What to do when they give up!

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My mum has sarcoma cancer. She is in constant pain and now having severe panic attacks due to the waiting time to see a consultant about prognosis and treatment. She has gone from being positive to constantly talking about death and not eating or drinking. It’s proving hard on my family and mostly my dad. We are all just left in the dark with no light to follow. 

  • Hi Sheff7

     

    I’m so sorry to hear about your mum’s diagnosis and how it’s affecting her waiting for further information about it and her treatment. I can only imagine how hard it is for you, your dad and family to see her like this and to not know what to do to help.  It’s great you got in touch with us.

     

    Has your mum spoken to anyone about her pain?  Has she been assigned a named nurse or cancer nurse specialist (CNS) at the hospital?  If so, she can get in touch with them to let them know about the pain and the panic attacks and to find out when she can expect to hear from the hospital about next steps.

     

    If not, perhaps your mum could speak to her GP about her pain and the effects of the diagnosis on her, to see if there’s any assistance they can give in the meantime.

     

    If you’d like to find out further information about your mum’s diagnosis, or to chat through how your mum is feeling and coping at the moment, you could speak to our cancer information nurses any day between 8am and 8pm on our support line on 0808 808 0000 or on our live online chat via the Macmillan website.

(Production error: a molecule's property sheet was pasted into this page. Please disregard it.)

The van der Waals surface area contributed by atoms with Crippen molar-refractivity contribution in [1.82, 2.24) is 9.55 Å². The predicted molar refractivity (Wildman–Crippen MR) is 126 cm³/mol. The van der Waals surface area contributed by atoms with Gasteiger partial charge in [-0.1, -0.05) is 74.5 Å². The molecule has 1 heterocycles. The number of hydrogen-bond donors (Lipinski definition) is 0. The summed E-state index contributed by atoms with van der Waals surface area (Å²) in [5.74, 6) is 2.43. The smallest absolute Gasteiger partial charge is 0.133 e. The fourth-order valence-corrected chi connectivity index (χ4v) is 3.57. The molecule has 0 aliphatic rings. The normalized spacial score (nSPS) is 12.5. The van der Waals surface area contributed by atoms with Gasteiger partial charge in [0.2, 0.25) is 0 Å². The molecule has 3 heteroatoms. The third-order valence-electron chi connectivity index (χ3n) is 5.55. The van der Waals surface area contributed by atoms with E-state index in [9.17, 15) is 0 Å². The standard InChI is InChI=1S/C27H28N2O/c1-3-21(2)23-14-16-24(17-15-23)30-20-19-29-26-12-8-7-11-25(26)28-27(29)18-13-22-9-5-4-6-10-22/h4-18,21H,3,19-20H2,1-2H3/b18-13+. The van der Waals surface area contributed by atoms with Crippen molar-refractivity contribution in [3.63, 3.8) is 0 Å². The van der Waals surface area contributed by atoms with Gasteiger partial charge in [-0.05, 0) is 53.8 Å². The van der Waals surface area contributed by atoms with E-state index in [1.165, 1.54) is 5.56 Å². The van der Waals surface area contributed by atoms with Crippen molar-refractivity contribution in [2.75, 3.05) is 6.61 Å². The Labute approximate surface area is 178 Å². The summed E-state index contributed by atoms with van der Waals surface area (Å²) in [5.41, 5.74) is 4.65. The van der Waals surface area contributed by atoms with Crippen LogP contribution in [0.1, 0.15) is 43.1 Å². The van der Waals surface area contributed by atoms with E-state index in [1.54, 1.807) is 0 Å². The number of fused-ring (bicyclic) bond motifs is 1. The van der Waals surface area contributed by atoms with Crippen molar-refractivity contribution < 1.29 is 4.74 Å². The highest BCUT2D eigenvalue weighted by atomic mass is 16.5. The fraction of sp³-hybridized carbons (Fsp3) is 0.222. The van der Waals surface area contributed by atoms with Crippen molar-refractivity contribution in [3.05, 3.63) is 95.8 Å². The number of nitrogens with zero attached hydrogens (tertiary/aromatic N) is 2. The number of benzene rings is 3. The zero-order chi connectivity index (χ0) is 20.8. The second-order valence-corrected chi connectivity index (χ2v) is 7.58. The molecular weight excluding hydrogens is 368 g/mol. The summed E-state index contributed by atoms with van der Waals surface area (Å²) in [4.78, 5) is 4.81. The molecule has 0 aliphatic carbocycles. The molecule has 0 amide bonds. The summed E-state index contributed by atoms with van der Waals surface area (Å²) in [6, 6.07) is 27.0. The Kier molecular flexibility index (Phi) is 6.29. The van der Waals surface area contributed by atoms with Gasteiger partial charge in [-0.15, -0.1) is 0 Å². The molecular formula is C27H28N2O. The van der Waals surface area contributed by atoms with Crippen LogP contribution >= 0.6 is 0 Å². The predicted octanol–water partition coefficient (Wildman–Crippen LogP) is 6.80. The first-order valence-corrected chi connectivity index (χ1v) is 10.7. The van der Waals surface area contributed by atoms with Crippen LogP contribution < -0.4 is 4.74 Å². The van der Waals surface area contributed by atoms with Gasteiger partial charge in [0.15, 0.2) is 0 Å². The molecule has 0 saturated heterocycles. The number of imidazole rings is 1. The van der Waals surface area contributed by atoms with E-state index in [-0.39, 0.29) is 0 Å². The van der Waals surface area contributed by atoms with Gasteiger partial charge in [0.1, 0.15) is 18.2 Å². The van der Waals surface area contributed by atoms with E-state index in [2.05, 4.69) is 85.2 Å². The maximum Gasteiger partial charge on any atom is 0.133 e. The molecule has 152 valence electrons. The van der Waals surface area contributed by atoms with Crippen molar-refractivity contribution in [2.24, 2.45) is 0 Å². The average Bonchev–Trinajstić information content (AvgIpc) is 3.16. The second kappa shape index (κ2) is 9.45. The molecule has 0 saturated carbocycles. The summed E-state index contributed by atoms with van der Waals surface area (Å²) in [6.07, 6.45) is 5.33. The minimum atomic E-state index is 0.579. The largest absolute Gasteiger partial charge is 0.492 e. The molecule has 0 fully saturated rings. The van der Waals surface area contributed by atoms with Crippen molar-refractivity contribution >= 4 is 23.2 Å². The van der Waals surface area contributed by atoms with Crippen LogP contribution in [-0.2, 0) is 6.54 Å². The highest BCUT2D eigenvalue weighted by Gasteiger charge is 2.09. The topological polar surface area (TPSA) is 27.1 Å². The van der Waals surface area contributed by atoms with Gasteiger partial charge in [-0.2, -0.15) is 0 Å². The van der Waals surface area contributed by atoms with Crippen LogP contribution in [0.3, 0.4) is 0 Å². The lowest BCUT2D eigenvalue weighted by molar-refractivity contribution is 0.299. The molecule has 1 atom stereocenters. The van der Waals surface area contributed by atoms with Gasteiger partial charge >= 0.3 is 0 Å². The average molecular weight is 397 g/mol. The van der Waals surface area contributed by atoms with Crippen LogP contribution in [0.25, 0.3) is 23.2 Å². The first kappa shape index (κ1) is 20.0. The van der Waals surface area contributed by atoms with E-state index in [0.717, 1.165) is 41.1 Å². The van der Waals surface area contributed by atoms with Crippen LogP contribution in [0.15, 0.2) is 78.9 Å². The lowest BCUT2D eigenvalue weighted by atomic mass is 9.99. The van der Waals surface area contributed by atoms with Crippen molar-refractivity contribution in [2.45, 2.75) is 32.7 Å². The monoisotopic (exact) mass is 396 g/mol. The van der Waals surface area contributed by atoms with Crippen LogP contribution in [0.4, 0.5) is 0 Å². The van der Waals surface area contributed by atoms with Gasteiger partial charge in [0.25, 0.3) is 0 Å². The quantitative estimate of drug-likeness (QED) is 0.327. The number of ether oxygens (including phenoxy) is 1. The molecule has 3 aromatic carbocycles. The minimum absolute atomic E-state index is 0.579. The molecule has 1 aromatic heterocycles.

Please do encourage your mum to get in touch with us too Sheff7.  We are here to listen and provide emotional support on our support line or online chat. It could be helpful for her to talk about her feelings and get some support.   And your dad may benefit from talking to us as well.  Everyone’s support is individual and confidential.

     

    It might also be helpful for you, your dad and other family members to have a look at a couple of booklets that Macmillan produces - cancer and relationships and talking with someone who has cancer to give more of an insight into how your mum might be feeling, about how you may be feeling and how to talk to and listen to her.

     

    We’d like to be here to support you all Sheff7 so please do keep in touch and let us know how things are going for your mum.  In the meantime, take care.

    Yvonne, Information and Support Adviser

    Remember you can also speak with the Macmillan Support Line team of experts. Phone free on 0808 808 0000 (7 days a week, 8am-8pm) or by email.